TOKYO (Reuters) -Japan will ask the United States to be more flexible on electric vehicle (EV) purchase incentives for non-American carmakers, Kyodo news agency reported on Friday, citing unidentified government sources.
The move follows a statement from South Korea’s foreign ministry saying Seoul is seeking a three-year grace period on the U.S. Inflation Act to enable its automakers to continue receiving EV incentives in the United States.
The law restricts tax credits for EVs to those assembled in North America.
After President Joe Biden signed the legislation, credits for about 70% of the 72 models that were previously eligible ended, according to the Alliance for Automotive Innovation, an industry trade group.
The Biden administration said in mid-August that about 20 models still qualify for tax credits of up to $7,500.
The Japanese government will soon submit a request for the relaxation of requirements for the tax credits to the U.S. treasury department, Kyodo said, adding it would work with South Korea and European countries to ask for flexibility.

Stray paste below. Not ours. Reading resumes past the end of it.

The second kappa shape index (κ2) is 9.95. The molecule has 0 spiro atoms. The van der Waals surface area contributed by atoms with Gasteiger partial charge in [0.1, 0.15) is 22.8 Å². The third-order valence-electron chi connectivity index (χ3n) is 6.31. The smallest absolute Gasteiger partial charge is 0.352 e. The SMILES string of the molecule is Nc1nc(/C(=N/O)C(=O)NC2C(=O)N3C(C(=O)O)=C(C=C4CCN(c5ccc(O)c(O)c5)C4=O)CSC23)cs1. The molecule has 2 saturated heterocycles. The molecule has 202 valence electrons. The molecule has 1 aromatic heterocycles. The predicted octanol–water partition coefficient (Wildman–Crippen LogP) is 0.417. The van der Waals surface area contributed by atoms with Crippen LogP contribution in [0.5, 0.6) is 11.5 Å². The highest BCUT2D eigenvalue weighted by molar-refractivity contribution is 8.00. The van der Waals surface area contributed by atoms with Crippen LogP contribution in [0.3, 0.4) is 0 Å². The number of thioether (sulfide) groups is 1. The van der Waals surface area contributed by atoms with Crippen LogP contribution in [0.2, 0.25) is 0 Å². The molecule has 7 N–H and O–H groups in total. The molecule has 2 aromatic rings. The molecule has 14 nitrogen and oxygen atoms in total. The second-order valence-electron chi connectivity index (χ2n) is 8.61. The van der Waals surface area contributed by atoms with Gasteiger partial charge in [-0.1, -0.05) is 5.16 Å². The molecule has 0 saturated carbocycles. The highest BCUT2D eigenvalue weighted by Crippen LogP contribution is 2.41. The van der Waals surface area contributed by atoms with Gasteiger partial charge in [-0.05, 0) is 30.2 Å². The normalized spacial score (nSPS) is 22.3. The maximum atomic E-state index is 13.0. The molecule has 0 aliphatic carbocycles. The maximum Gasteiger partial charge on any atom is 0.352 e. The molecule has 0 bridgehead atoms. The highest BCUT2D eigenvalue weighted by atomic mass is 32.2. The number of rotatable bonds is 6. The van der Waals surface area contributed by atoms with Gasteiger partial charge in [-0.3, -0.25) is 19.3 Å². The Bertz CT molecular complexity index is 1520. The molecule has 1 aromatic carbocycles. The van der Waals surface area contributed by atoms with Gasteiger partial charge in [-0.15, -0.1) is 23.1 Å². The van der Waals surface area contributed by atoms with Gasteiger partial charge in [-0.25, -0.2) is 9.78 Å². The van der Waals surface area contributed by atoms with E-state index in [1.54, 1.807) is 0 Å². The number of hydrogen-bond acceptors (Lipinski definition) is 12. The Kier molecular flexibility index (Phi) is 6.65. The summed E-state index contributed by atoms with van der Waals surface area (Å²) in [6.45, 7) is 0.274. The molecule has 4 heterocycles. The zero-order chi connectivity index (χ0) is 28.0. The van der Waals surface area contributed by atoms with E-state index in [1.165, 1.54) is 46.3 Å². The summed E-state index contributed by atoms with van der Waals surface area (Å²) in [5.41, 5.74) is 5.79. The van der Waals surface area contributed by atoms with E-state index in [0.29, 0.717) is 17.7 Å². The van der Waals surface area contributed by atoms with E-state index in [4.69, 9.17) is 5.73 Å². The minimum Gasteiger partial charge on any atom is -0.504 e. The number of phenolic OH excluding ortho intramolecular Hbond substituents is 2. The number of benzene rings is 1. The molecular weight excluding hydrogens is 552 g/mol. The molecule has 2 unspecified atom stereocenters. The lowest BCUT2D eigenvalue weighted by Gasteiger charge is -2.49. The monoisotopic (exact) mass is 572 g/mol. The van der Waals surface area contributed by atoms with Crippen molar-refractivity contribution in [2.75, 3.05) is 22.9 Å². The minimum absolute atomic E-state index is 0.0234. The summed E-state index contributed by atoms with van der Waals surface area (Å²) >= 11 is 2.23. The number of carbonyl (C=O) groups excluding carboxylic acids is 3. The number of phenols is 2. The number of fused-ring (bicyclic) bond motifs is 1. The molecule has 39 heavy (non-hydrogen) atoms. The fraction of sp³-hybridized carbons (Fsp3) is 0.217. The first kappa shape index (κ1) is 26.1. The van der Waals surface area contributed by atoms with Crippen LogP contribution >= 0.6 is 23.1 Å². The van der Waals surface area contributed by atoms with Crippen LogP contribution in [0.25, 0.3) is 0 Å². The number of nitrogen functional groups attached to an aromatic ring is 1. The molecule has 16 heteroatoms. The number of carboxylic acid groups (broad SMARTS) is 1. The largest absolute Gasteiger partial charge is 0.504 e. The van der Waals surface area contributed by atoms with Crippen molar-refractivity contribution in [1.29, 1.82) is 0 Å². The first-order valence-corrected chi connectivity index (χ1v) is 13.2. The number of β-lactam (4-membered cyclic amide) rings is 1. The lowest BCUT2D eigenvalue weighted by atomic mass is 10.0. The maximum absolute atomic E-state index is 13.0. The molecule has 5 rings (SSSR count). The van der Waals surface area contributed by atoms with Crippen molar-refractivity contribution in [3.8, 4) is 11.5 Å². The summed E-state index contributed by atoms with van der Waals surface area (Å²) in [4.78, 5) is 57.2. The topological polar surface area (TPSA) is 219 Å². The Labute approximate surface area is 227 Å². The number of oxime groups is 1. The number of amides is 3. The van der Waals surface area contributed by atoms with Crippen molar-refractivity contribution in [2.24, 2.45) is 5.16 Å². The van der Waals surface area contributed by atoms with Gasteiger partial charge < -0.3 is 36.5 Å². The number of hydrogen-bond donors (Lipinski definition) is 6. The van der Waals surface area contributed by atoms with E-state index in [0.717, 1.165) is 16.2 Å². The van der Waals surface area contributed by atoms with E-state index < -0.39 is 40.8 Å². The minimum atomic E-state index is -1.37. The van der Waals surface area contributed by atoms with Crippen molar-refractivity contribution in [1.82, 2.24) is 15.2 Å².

The government will seek to make nearly completed cars exported from Japan eligible for the tax credits as long as the final process takes place in the United States, Canada, or Mexico, Kyodo said.
It will also request Japan to be counted in the tax credit requirement that a certain percentage of the critical minerals used in car batteries must be extracted and processed in the United States and other countries with which the United States has a free trade agreement, according to the report.
Japanese Industry Minister Yasutoshi Nishimura expressed concern to U.S. Commerce Secretary Gina Raimondo about the law at a meeting in Los Angles in September. The Nikkei newspaper reported Nishimura told his U.S. counterpart at the meeting the legislation may violate international law.
The Japan Automobile Manufacturers Association, a major Japanese auto lobby, said in August it was concerned about the law and would keep a close watch on developments.
(Reporting by Elaine LiesEditing by David Goodman and Mark Potter)